Working Paper Series, Swedish Institute for Social Research, Stockholm University
"Wage Redistribution and the Long Run Phillips Curve"
Abstract: We derive a long-run Phillips curve that is negatively
sloped at low inflation rates. Due to exogenous changes, unions want to
redistribute wages across different members also in the long run. Wage
stickiness, inflation targeting and union solidarity are central
characteristics of our New Keynesian model. In the model, high enough
inflation becomes the grease of the economy that allows wage redistribution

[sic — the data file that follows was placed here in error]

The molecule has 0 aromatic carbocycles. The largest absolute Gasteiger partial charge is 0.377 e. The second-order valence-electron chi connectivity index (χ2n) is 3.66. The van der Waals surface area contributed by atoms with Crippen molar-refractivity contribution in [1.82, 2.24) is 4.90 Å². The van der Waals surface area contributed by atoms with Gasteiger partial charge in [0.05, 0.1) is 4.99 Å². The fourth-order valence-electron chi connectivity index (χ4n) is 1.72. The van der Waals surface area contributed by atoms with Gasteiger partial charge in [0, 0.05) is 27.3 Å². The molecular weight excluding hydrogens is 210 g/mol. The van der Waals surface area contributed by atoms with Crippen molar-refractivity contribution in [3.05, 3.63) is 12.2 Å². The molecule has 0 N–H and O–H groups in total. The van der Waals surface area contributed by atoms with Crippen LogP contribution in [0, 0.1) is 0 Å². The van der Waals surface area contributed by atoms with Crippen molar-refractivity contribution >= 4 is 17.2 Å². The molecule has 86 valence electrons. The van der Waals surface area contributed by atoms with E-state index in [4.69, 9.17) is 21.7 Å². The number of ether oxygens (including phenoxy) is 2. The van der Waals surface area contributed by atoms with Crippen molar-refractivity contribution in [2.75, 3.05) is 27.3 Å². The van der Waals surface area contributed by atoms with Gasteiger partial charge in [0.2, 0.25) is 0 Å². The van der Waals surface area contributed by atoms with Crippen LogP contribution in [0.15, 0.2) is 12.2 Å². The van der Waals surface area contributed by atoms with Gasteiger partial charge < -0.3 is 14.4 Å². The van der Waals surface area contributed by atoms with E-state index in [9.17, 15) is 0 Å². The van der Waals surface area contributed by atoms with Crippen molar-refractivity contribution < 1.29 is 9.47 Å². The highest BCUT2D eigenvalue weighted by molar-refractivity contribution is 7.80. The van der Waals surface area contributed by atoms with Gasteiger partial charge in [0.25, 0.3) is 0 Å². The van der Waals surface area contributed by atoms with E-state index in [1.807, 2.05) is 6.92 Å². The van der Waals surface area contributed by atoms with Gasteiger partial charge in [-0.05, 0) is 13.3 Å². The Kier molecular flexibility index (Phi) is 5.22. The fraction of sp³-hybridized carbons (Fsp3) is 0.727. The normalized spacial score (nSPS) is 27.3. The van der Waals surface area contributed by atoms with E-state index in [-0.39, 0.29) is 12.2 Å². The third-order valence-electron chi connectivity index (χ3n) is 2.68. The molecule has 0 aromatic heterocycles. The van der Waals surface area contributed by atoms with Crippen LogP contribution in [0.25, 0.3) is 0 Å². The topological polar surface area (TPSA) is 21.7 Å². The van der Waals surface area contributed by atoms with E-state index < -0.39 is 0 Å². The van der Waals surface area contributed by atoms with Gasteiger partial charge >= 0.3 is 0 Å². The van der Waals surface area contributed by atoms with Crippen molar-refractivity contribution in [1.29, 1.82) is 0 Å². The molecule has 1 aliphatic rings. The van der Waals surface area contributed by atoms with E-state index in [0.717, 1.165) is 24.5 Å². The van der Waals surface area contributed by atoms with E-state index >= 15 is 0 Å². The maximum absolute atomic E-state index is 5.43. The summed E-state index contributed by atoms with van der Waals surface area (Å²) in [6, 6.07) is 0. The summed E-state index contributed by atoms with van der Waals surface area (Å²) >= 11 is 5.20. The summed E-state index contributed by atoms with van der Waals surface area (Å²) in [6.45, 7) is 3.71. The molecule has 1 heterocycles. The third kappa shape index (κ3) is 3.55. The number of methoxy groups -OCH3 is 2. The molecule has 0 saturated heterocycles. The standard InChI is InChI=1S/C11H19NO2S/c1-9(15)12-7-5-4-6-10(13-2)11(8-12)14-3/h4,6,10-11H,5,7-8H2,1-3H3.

across unions without causing unemployment to rise above NAIRU. We show
that under nominal wage rigidity, long-run unemployment may rise
drastically and at zero inflation, unemployment may be trapped at very high
levels even if demands for wage redistribution tapers off. Under real wage
rigidity, the economy may get trapped at high unemployment also at positive
but low inflation rates irrespective of demand for wage redistribution has
vanished or not. Thus, a period of wage redistribution may cause an economy
of full real wage rigidity to get trapped at a high unemployment rate. A
policy conclusion is that economies characterized by extensive wage
rigidity should not target inflation at too low levels.
Keywords: -; (follow links to similar papers)
28 pages, April 9, 2008
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